HARD NUMBERS

18,016: So far this year, 18,016 migrants have arrived to Spain across the Mediterranean, outpacing the numbers for Italy and Greece. Could Spain be the next flash point in Europe’s ongoing political saga over migration?


200: Chinese government-affiliated outlets print or broadcast their content in at least 200 foreign publication around the world, according an investigation from the Financial Times. The reach of China’s global propaganda machine rivals that of almost all of the world’s largest news organization.

149: A recent attack on an election rally in Pakistan killed 149 people, making it one of the deadliest in the country’s history. That has only heightened tensions as the country gears up for an election next week that heralds only the second democratic transition of power in its history.

137: More than half of workers in Cambodia, Indonesia, Thailand and the Philippines, amounting to at least 137 million people in total, could lose their jobs because of automation within the next two decades, according to a report from the International Labor Organization.

2: France’s thrilling World Cup victory has done wonders for national morale— with 62 percent of those polled the day after the final saying they’re now optimistic about the future, up from 53 percent last year. French President Emmanuel Macron, on the other hand, has seen the percentage of those saying he’s a “good” president slip by 2 points since Les Bleus brought home the win.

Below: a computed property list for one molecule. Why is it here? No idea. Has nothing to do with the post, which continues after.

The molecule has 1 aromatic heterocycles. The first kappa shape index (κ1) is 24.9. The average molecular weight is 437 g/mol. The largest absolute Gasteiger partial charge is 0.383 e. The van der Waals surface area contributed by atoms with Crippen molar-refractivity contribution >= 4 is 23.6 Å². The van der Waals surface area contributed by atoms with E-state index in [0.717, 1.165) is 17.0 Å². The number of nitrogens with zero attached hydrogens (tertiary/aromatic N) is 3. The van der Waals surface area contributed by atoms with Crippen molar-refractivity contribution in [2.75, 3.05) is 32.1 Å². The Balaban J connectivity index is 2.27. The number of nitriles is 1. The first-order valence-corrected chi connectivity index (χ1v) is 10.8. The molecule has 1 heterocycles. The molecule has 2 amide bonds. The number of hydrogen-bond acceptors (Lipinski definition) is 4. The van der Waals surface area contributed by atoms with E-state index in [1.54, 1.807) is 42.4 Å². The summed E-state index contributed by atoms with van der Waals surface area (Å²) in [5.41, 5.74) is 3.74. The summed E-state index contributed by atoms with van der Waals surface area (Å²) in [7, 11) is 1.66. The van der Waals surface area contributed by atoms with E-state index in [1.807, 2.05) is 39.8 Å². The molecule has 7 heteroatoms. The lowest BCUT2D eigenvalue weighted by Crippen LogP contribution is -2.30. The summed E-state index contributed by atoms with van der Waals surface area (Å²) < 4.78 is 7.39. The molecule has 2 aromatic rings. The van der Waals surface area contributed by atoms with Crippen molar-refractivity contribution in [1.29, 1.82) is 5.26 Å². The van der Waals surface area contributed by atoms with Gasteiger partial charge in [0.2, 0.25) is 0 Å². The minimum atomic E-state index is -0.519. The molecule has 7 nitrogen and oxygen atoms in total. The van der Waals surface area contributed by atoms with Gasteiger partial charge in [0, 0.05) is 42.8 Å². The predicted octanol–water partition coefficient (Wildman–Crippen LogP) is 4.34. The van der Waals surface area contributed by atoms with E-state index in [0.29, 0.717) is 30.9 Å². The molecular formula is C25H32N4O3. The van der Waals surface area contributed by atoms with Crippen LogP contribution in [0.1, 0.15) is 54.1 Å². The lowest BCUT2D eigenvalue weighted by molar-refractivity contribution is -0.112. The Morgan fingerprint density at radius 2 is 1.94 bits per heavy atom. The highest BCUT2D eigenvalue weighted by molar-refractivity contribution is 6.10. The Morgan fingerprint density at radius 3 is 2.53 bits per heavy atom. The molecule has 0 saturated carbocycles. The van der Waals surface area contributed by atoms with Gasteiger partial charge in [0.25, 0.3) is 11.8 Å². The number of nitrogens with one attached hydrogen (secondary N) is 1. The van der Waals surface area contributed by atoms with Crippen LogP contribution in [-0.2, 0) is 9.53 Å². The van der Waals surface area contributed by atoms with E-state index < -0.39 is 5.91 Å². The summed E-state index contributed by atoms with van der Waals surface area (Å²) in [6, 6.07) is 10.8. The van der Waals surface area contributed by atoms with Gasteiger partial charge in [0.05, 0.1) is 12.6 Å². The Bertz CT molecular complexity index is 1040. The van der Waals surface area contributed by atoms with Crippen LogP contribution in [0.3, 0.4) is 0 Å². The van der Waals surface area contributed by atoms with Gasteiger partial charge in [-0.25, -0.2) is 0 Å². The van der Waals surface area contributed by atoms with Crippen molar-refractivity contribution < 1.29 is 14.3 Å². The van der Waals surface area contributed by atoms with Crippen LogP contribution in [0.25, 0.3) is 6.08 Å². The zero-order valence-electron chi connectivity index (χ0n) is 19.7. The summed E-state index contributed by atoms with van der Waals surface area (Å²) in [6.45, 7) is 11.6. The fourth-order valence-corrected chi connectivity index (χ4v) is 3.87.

It was inevitable that Prime Minister Narendra Modi would make India's elections a referendum on Narendra Modi, and now that the vast majority of 600 million votes cast have been counted, it's clear he made the right call.

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Among the 23 men and women now seeking the Democratic Party's nomination to take on Donald Trump in next year's election, the frontrunner, at least for now, has spent half a century in politics. Former Vice President Joe Biden, first elected to the US Senate in 1972, is the very epitome of the American political establishment.

Yet, the dominant political trend in many democracies today is public rejection of traditional candidates and parties of the center-right and center-left in favor of new movements, voices, and messages. Consider the evidence from some recent elections:

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It's Friday, and Signal readers deserve at least one entirely upbeat news story.

José Obdulio Gaviria, a Colombian senator for the rightwing Democratic Center party, is an outspoken opponent of government attempts to make peace with the FARC rebel group after 50 years of conflict.

On his way into a meeting earlier this week, Gaviria collapsed. It was later reported that he had fainted as a result of low blood pressure probably caused by complications following recent open heart surgery.

A political rival, Senator Julian Gallo, quickly came to his rescue and revived him using resuscitation skills he learned as—irony alert—a FARC guerrilla. CPR applied by Gallo helped Gaviria regain consciousness, before another senator, who is also professional doctor, took over. Gaviria was taken to hospital and appears to have recovered.

Because some things will always be more important than politics.